~ A traveler am I, and a navigator, and every day I discover a new region within my soul. – Kahlil Gibran
~ Before you diagnose yourself with depression or low self esteem, first make sure that you are not, in fact, just surrounding yourself with assholes” – William Gibson
~ The respect of those who you respect is worth more than the applause of the multitude. – A. Glasow
~ He who rides the sea of the Nile must have sails woven of patience. – William Golding (1911-1993) English writer
One of the great minds of the Information Age is a Nigerian American named Philip Emeagwali. He had to leave school because his parents couldn’t pay the fees. He lived in a refugee camp during your civil war. He won a scholarship to university and went on to invent a formula that lets computers make 3.1 billion calculations per second. Some people call him the Bill Gates of Africa. – US President Bill Clinton; ‘Remarks in an address to the Joint Assembly’, House of Representatives Chamber, National Assembly Building, Abuja, Nigeria, August 26, 2000. Philip Emeagwali, a creator of the Internet, was born on August 23, 1954.
Lughnasadh Bread Spell
In Wiccan tradition, and in many others, Lughnasadh is a day for preparing food from early ripening fruits like apples. It is also a time for baking bread in honor of the harvest.
Combining the two, make an applesauce bread. Stir the batter clockwise, focusing on any craft or sport in which you wish to excel. As you stir, chant,
“Flour from grain,
the spell begins,
let the power rise within;
Apples from trees,
Tailtiu, bring _______
to my heart.”
Fill in the blank with a word that describes the area in which you want to encourage improvements or develop mastery. Eat the bread to internalize the energy.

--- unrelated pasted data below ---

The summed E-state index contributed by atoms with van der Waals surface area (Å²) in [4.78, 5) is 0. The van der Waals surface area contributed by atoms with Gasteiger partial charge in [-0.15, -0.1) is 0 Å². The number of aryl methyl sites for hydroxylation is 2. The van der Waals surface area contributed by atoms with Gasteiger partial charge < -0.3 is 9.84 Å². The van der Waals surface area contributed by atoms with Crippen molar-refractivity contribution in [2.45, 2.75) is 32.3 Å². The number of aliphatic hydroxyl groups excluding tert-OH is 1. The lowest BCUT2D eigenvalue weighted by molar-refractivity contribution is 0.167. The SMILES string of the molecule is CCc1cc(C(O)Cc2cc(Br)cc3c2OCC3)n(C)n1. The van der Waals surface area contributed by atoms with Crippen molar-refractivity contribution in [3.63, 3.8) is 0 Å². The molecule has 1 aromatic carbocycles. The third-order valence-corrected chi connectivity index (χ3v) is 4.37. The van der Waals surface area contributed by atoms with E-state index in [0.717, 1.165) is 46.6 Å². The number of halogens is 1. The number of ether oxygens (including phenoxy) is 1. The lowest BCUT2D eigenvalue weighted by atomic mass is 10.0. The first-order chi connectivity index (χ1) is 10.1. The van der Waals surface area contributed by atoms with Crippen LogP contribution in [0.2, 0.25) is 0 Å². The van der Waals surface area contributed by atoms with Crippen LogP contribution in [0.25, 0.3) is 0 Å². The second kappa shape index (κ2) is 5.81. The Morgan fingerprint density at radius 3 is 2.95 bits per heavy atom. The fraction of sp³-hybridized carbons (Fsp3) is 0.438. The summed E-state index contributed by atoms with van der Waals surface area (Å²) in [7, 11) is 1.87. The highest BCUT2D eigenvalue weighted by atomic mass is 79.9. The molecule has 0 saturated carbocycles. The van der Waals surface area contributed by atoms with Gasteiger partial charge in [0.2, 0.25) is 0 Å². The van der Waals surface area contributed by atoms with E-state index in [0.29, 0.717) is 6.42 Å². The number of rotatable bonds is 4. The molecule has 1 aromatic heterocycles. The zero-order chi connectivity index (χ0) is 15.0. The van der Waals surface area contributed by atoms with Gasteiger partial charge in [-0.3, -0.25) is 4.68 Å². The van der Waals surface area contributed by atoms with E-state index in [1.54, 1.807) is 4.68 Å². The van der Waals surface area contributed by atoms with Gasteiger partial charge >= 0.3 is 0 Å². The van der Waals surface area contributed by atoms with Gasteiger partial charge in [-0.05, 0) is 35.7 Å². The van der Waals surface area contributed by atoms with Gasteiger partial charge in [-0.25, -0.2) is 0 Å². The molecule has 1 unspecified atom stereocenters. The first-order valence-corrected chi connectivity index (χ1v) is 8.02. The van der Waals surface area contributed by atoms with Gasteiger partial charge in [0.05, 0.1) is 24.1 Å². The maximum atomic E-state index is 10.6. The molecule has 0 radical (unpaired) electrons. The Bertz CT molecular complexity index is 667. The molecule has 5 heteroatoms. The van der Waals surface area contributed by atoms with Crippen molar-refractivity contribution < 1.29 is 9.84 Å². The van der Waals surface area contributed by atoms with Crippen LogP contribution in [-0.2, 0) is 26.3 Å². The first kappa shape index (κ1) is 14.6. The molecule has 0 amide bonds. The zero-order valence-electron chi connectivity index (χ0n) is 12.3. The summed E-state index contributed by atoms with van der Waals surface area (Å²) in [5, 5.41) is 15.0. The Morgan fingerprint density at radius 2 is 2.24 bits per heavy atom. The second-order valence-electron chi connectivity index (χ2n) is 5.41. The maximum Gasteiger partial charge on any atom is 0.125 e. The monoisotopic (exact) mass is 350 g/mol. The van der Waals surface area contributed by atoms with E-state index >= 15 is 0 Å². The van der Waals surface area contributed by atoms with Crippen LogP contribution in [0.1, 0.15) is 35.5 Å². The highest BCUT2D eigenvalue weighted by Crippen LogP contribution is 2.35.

Time-friendly alternatives here are buying frozen bread and adding diced apples to it, having toast with apple butter, or just enjoying a piece of bread and apple anytime during the day. Chant the incantation mentally. Then bite with conviction!
Adapted from Patricia Telesco~ From “365 Goddess”
- 1 cup all-purpose flour
- 1/2 cup yellow cornmeal
- 3/4 cup butter, softened
- 2/3 cup sifted powdered sugar
- 3/4 teaspoon vanilla
- Dash of salt
- Optional powdered sugar
Grease a 9-inch fluted tart pan or a shortbread mold. Stir together the flour and cornmeal. In another bowl, beat butter, sugar, vanilla, and salt on medium high until combined. Add the flour mix and beat. Put the dough into the pan and score into 12 wedges. Prick each piece with a fork three times, all the way through. (If you’re using a shortbread mold, don’t do this step.) Bake at 325º F for 25-30 minutes. Cool in the pan on a rack for 5 minutes.
Yield: 12 wedges
Source: Better Homes and Gardens, Christmas Cookies
Use for: Yule, Lughnasadh, Mabon
The Lammas Bannock
In Scotland, the first fruits were celebrated by the making of a ‘bonnach lunastain’ or Lunasdál bannock, or cake. In later times, the bannock was dedicated to Mary, whose feastday, La Feill Moire, falls on August 15th, two days later than the date of Lammas according to the old reckoning. A beautiful ceremony, which, no doubt, had pagan origins, attended the cutting of the grain (usually oats or bere.) In the early morning, the whole family, dressed in their best, went out to the fields to gather the grain for the ‘Moilean Moire,’ the ‘fatling of Mary.’ They laid the ears on a sunny rock to dry, husked them by hand, winnowed them in a fan, ground them in a quern, kneaded them on a sheepskin, and formed them into a bannock. A fire was kindled of rowan or another sacred wood to toast the bannock, then it was divided amongst the family, who sang a beautiful paean to Mother Mary while they circled the fire in a sunwise direction.
Here is a modern recipe you can try:
8 oz flour
4 oz butter
2 oz caster sugar
1oz chopped almonds
1oz mixed candied peel
Set oven to 325F/Gas 3. Grease a baking sheet. Sift the flour into a bowl. Add the sugar and butter and rub in to form a dough. Add the almonds and mix in the peel, making sure they are evenly distributed. Form into a thick round on a lightly floured surface and prick all over with a fork. Place on the sheet and bake for about 45-60 minutes. Allow to cool and serve sliced thinly and buttered.
From: Country Cookery – Recipes from Wales by Sian Llewellyn.